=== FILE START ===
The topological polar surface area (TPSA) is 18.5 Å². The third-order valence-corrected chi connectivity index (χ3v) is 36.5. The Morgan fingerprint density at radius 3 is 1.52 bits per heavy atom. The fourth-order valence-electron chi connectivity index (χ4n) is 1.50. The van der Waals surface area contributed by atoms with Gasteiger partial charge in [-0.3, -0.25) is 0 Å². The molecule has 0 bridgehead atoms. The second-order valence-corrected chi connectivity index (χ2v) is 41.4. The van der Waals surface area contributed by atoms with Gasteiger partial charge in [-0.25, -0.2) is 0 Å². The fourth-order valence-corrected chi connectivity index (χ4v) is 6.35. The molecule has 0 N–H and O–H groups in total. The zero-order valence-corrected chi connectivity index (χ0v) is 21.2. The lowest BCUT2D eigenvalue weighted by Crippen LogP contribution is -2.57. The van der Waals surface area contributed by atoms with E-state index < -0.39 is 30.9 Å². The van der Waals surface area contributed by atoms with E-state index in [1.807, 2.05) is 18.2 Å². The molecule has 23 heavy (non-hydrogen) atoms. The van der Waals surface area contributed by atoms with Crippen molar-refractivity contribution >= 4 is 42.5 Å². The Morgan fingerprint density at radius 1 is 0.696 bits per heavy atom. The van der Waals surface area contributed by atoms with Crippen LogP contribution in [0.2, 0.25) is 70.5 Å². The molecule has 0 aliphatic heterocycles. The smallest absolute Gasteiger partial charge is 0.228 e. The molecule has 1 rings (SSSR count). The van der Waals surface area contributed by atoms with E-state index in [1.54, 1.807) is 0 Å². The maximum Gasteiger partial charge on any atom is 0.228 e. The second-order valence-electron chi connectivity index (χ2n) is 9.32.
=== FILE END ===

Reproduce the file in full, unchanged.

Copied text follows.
The topological polar surface area (TPSA) is 18.5 Å². The third-order valence-corrected chi connectivity index (χ3v) is 36.5. The Morgan fingerprint density at radius 3 is 1.52 bits per heavy atom. The fourth-order valence-electron chi connectivity index (χ4n) is 1.50. The van der Waals surface area contributed by atoms with Gasteiger partial charge in [-0.3, -0.25) is 0 Å². The molecule has 0 bridgehead atoms. The second-order valence-corrected chi connectivity index (χ2v) is 41.4. The van der Waals surface area contributed by atoms with Gasteiger partial charge in [-0.25, -0.2) is 0 Å². The fourth-order valence-corrected chi connectivity index (χ4v) is 6.35. The molecule has 0 N–H and O–H groups in total. The zero-order valence-corrected chi connectivity index (χ0v) is 21.2. The lowest BCUT2D eigenvalue weighted by Crippen LogP contribution is -2.57. The van der Waals surface area contributed by atoms with E-state index < -0.39 is 30.9 Å². The van der Waals surface area contributed by atoms with E-state index in [1.807, 2.05) is 18.2 Å². The molecule has 23 heavy (non-hydrogen) atoms. The van der Waals surface area contributed by atoms with Crippen molar-refractivity contribution >= 4 is 42.5 Å². The Morgan fingerprint density at radius 1 is 0.696 bits per heavy atom. The van der Waals surface area contributed by atoms with Crippen LogP contribution in [0.2, 0.25) is 70.5 Å². The molecule has 0 aliphatic heterocycles. The smallest absolute Gasteiger partial charge is 0.228 e. The molecule has 1 rings (SSSR count). The van der Waals surface area contributed by atoms with E-state index in [1.54, 1.807) is 0 Å². The maximum Gasteiger partial charge on any atom is 0.228 e. The second-order valence-electron chi connectivity index (χ2n) is 9.32.